I've got my guitar plugged into a headphone amp, and I'd love to send it into the PC after that so I can pass it through some filters and listen to the sound live, but even when I've got the stereo mix turned on and it's not going through any additional programs or anything there's a 0.25-0.5 second delay between playing a note and hearing it through the PC speakers. What's the fix?
Headphone amp works fine on its own, PC runs Windows 7 on whatever integrated soundcard they have on the Lenovo Y500.
Post by roadtonever on Feb 20, 2014 0:15:02 GMT -5
First off, unless you have active pickups or a Hi-Z instruments input in your sound card there will be an impedance misstach and your tone will likely suffer. The solution is connecting a dedicated DI or a buffered pedal in bypass mode between the guitar and sound card. Check the specs and look for an input impedance of 1MΩ and output impedance of 1.25kΩ or less.
I have that same laptop, and the conjoined mic/headphone jack does generate some significant latency processing through the built in sound card. There are any number of 1/4 to USB adapters that can do what you want at Amazon on the cheap, often packaged with software that don't require an ASIO compatible DI and software package to make work. I saw one of those first act ones in clearance at Target for $5 and while it doesn't sound as good as my line 6 ux1, it's much easier and faster to hook up and use (seen by the computer as USB line in (mic) audio as well as by ASIO software packages), this means you can use audacity with it (audacity requires hacking to use most ASIO DI devices). You may have to go into your windows audio settings and enable the USB audio device (usually seen as a USB microphone) once connected to get it to work.
It's possible, but you'll likely still have some noticeable delay from the sound card processing the audio, and even then, it will only be in audacity. I am not aware of a way to stock replace the windows audio driver with ASIO. Most ASIO drivers prefer a USB connection so they can recognize the device utilized to bypass the slower windows sound driver. The technology is licensed as such by steinburger who seem to take issue with generic drivers for free/donateware like audacity. You can compile a version of audacity to do what you want (google: audacity ASIO) and mess with your windows settings to get it to work, but honestly... a $9 Amazon 1/4" to USB adapter will do exactly what you want so much easier, can be used with or without the headphone amp, and work in ANY software you might want to use.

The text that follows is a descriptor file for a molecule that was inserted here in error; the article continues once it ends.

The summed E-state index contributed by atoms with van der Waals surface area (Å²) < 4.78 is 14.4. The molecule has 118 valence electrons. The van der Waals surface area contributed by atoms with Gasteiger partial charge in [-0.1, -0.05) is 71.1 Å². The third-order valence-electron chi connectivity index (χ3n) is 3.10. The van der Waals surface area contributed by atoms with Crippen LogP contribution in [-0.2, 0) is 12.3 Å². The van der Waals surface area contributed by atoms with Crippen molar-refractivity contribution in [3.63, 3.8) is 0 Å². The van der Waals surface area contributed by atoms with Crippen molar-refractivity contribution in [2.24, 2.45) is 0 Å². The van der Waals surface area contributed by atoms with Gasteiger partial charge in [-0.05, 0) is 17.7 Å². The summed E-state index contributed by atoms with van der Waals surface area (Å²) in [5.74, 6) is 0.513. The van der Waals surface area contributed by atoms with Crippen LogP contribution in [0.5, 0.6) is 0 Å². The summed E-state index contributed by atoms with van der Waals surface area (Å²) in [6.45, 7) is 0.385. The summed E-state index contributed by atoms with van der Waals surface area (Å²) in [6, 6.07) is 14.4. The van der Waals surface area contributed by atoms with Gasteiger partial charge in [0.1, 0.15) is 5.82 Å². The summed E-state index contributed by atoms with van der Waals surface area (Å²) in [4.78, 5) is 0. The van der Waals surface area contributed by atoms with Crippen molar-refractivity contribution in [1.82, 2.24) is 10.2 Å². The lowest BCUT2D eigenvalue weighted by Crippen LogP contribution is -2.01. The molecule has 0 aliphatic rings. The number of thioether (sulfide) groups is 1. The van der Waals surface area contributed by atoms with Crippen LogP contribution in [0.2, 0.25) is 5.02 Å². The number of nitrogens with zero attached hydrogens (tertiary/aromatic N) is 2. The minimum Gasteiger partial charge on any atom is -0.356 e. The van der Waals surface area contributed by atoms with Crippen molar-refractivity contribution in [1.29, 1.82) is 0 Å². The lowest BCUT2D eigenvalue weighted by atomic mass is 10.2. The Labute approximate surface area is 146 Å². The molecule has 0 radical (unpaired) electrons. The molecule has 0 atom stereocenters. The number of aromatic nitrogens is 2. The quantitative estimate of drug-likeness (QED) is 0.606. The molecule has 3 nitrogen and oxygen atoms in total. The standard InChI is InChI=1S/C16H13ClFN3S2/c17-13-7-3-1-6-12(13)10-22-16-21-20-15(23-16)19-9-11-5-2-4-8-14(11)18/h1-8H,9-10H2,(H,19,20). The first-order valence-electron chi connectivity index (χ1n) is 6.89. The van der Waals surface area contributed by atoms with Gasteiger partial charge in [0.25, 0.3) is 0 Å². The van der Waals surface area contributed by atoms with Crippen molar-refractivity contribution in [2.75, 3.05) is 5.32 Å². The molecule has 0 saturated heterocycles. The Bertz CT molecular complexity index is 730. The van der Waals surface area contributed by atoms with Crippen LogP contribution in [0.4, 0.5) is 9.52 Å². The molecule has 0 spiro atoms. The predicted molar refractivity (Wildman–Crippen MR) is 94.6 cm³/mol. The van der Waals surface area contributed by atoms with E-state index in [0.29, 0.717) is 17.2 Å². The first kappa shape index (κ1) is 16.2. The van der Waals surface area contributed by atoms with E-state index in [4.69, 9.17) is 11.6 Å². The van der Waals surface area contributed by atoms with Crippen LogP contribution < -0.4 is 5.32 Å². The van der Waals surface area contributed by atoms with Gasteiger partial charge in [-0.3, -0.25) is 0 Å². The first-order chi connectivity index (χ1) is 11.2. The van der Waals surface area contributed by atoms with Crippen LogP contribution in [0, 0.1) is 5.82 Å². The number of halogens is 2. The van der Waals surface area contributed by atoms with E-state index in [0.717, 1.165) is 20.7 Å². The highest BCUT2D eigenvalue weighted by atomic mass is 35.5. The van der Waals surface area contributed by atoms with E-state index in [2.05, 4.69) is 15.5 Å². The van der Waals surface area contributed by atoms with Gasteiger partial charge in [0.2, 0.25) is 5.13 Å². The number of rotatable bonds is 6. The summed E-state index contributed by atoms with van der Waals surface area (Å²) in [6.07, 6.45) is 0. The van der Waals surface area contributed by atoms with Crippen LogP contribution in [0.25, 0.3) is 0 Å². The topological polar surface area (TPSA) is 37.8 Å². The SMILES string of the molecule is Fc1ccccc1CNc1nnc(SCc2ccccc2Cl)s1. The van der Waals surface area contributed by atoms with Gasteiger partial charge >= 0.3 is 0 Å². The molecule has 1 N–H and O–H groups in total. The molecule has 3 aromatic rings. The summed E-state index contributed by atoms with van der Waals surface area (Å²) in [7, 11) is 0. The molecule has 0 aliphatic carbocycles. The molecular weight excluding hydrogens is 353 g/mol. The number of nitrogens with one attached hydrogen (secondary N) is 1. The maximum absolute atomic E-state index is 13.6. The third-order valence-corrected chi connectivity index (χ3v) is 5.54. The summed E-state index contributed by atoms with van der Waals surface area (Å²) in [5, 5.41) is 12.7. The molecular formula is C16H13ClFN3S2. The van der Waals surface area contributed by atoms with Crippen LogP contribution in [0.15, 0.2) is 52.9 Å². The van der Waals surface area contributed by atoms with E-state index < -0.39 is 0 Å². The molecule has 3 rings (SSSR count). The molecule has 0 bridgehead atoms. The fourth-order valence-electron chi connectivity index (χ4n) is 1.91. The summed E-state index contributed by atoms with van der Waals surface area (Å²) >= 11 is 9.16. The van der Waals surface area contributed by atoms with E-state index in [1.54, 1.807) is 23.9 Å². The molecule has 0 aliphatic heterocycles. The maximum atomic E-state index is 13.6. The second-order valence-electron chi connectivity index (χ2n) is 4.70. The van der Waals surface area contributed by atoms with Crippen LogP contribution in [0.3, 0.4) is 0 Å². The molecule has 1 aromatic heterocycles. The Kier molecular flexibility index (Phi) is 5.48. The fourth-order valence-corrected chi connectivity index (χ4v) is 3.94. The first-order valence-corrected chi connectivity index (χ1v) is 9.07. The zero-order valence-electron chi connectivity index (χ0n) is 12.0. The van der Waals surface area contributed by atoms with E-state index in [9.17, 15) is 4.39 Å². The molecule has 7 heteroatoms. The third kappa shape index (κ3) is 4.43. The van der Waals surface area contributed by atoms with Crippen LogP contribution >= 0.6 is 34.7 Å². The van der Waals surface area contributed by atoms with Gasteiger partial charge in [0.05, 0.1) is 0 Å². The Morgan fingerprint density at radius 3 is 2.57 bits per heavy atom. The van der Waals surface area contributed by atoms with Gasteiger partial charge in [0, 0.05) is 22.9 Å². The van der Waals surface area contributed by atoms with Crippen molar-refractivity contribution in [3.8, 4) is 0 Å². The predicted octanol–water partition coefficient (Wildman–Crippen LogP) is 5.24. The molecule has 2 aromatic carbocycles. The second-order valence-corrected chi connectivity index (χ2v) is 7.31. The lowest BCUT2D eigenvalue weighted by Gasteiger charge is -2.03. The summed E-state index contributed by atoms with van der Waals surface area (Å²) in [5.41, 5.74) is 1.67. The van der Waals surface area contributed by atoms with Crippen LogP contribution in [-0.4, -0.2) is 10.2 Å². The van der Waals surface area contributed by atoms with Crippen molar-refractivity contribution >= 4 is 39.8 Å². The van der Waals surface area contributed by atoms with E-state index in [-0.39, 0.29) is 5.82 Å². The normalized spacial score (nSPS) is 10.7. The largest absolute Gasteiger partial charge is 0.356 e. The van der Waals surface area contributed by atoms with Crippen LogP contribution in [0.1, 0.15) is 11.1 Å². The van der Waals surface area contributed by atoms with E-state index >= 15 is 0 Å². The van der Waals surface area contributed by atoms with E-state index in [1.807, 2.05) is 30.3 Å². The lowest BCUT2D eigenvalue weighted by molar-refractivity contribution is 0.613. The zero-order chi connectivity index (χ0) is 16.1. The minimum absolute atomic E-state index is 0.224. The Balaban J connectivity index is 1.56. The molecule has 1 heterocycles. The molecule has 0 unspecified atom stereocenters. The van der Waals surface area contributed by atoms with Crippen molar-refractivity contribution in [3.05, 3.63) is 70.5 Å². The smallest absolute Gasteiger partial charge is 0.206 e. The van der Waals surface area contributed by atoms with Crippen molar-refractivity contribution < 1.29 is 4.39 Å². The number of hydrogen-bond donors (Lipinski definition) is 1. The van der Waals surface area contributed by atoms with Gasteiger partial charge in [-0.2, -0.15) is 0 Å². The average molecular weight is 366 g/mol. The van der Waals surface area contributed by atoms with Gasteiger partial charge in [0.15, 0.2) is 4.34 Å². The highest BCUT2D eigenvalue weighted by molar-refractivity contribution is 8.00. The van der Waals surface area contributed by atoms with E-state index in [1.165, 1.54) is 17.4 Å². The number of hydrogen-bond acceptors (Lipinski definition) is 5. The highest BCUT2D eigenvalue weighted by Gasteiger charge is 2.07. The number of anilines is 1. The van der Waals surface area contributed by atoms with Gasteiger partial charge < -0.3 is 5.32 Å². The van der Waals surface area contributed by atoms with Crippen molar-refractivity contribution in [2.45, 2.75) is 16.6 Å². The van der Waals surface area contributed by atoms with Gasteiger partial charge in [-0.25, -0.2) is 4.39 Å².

I've used my $5 cable to record spoken performances line out from a mixer and live monitored on the computer with hardly any discernible delay. It's simple, and a treat by comparison to 1/4" to 3.5mm adapters and futzing around.
Last Edit: Feb 22, 2014 11:31:35 GMT -5 by ux4484: Punctuation
As you poke around looking for solutions, I want to give you a heads-up on terminology.
In audio-speak, a delay is intentionally inserting some time in the loop between the inputting of a signal and the arrival of that signal at the output - commonly, this is called "Echo", but it is a delay function.
Comparatively, when the output does not arrive at the output when expected, that's called latency. Yes, in normal English that would also be a delay, but think... we're speaking of a specific technical field here, that of audio, and even more specifically of musical instruments and effects. When you see the word 'latency', you are looking at the problem you first described, that of a half-second's worth of time between the input and output. Devices and/or software designed to reduce or eliminate latency are what you want/need, not devices/software that reduce a delay - those would be nothing more than shortening the time of an echo.
I know, I know, it's nit-picking, but.... I'm hoping to reduce your frustration factor when you search for help on The Great White Innerwebs. Techno-weenies can be such dorks when it comes to stating precisely what you really mean, and not what you think you mean.
Personally, I'd go with ux's proposed solution. Even if money werent' equal to time, simply reducing the hassle factor has to count for something.
Rule #1: All Lives Are Final. Make sure that the life you have just been issued is appropriate for your needs, before departing the womb.
Rule #2: In case you don't like the life you have, see Rule #1.
I get about 30 m/sec latency on my music computer, using a Tapco Link firewire interface, into Sonar 8 Pro. The computer is using XP/Pentium 4,CPU 3 Ghz, 3 GB RAM. Certainly not the latest, but good enough for recording/doing what I want to do. Not good enough to listen to live sound running through effects, in the way you describe.......
In the past, I used ASIO4ALL with Audacity and other programs, including Krystal. Worked fine, but still latency.
If that helps......
Plug it in turn it up and play it 'til something breaks!